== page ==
Brethren, it is for us to choose whether we shall share in Christ’s dominion or be crushed by His iron sceptre. It is for us to choose whether, molding our lives after His will and pattern, we shall hereafter be made like Him in completeness. It is for us to choose whether, seeing Him here, we shall, when the brightness of His coming draws near, be flooded with gladness, or whether we shall call upon the rocks and the hills to cover us from the face of Him that sitteth on the Throne. Time is the mother of Eternity. To-day moulds to-morrow, and when all the to-days and to-morrows have become yesterdays, they will have determined our destiny, because they will have settled our characters. Let us keep Christ’s commandments, and we shall be invested with dignity and illuminated with glory, and entrusted to work, far beyond anything that we can conceive here, though, in their farthest reach and most dazzling brightness, these are but the continuation and the perfecting and the feeble beginnings of earthly conflict and service. Revelation 2:26-29. And he that overcometh — That holds fast faith and a good conscience, notwithstanding the efforts of the enemies of my gospel to wrest them from him; and keepeth my works — Those which I have commanded to be done; unto the end — Of his time and trials; to him will I give power over the nations — That is, I will give him to share with me in that glorious victory which the Father hath promised me over all the nations which as yet resist me, Psalm 2:8-9. This, says Doddridge, appears to be intended of that “final triumph of Christ over his enemies in the last day, when he shall crush them all to utter and irrecoverable ruin, and when all his saints, raised from the dead, and clothed with robes of glory, shall sit down with them on his throne, and constitute that illustrious body which in and with their exalted Head, shall subdue every opposing power.” And he shall rule them — That is, shall share with me when I do this; with a rod of iron — With irresistible power, employed on those only who will not otherwise submit; who will hereby be dashed in pieces, totally conquered. And I will give him the morning-star — Thou, O Jesus, art the Morning-Star! O give thyself to me! Then will I desire no sun, only thee, who art the sun also. He whom this Star enlightens, has always morning and no evening. The duties and promises here answer each other: the valiant conqueror has power over the stubborn nations. And he that, after having conquered his enemies, keeps the words of Christ to the end, shall have the morning-star — an unspeakable brightness and peaceable dominion in him. 2:18-29 Even when the Lord knows the works of his people to be wrought in love, faith, zeal, and patience; yet if his eyes, which are as a flame of fire, observe them committing or allowing what is evil, he will rebuke, correct, or punish them. Here is praise of the ministry and people of Thyatira, by One who knew the principles from which they acted. They grew wiser and better. All Christians should earnestly desire that their last works may be their best works. Yet this church connived at some wicked seducers. God is known by the judgments he executes; and by this upon seducers, he shows his certain knowledge of the hearts of men, of their principles, designs, frame, and temper. Encouragement is given to those who kept themselves pure and undefiled. It is dangerous to despise the mystery of God, and as dangerous to receive the mysteries of Satan. Let us beware of the depths of Satan, of which those who know the least are the most happy. How tender Christ is of his faithful servants! He lays nothing upon his servants but what is for their good. There is promise of an ample reward to the persevering, victorious believer; also knowledge and wisdom, suitable to their power and dominion. Christ brings day with him into the soul, the light of grace and of glory, in the presence and enjoyment of him their Lord and Saviour. After every victory let us follow up our advantage against the enemy, that we may overcome and keep the works of Christ to the end.And he that overcometh - notes on Revelation 2:7.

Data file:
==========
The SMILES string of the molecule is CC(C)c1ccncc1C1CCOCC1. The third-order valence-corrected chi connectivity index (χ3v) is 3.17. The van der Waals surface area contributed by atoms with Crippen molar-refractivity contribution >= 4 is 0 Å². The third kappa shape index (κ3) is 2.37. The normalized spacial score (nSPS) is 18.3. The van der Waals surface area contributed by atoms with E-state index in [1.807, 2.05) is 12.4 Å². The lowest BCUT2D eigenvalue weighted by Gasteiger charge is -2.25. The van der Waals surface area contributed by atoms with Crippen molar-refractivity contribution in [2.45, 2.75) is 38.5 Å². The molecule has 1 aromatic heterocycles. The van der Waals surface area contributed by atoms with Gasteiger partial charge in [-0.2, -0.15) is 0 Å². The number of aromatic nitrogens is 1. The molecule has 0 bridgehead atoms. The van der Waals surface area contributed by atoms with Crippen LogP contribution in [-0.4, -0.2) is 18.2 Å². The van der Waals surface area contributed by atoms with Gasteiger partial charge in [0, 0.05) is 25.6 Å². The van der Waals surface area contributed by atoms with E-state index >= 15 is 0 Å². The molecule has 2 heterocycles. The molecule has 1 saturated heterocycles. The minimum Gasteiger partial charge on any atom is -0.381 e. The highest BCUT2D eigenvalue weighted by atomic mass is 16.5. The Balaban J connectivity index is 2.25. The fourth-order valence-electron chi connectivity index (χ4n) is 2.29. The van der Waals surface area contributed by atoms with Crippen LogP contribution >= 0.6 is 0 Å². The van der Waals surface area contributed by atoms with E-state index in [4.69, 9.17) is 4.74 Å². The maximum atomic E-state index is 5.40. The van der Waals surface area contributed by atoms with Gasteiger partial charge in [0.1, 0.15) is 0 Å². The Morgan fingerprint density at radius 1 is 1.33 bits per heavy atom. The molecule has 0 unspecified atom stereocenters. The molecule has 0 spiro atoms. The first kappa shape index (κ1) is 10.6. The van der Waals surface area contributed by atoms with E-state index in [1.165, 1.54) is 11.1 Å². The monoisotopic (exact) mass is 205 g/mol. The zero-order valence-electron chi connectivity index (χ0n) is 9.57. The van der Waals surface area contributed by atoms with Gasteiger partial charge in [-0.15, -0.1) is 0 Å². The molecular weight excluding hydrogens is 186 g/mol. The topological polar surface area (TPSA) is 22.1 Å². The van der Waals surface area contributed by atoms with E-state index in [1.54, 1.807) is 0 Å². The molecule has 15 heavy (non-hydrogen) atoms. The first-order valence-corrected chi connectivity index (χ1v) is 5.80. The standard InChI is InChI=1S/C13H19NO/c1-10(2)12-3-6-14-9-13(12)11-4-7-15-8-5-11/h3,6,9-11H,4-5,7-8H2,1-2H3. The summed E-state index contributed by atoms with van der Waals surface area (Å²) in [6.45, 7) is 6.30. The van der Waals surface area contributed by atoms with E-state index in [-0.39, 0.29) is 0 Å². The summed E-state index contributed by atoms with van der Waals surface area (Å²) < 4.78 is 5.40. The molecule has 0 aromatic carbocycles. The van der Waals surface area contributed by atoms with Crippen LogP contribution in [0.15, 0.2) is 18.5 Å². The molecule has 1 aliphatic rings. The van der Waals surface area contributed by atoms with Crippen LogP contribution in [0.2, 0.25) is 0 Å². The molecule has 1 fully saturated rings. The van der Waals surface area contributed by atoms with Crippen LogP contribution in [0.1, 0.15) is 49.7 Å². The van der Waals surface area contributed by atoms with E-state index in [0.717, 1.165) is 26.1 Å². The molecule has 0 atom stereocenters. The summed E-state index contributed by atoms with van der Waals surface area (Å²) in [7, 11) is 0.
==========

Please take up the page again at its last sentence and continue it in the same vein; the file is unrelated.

And keepeth my works unto the end - The works that I command and that I require, to the end of his life. Compare John 13:1.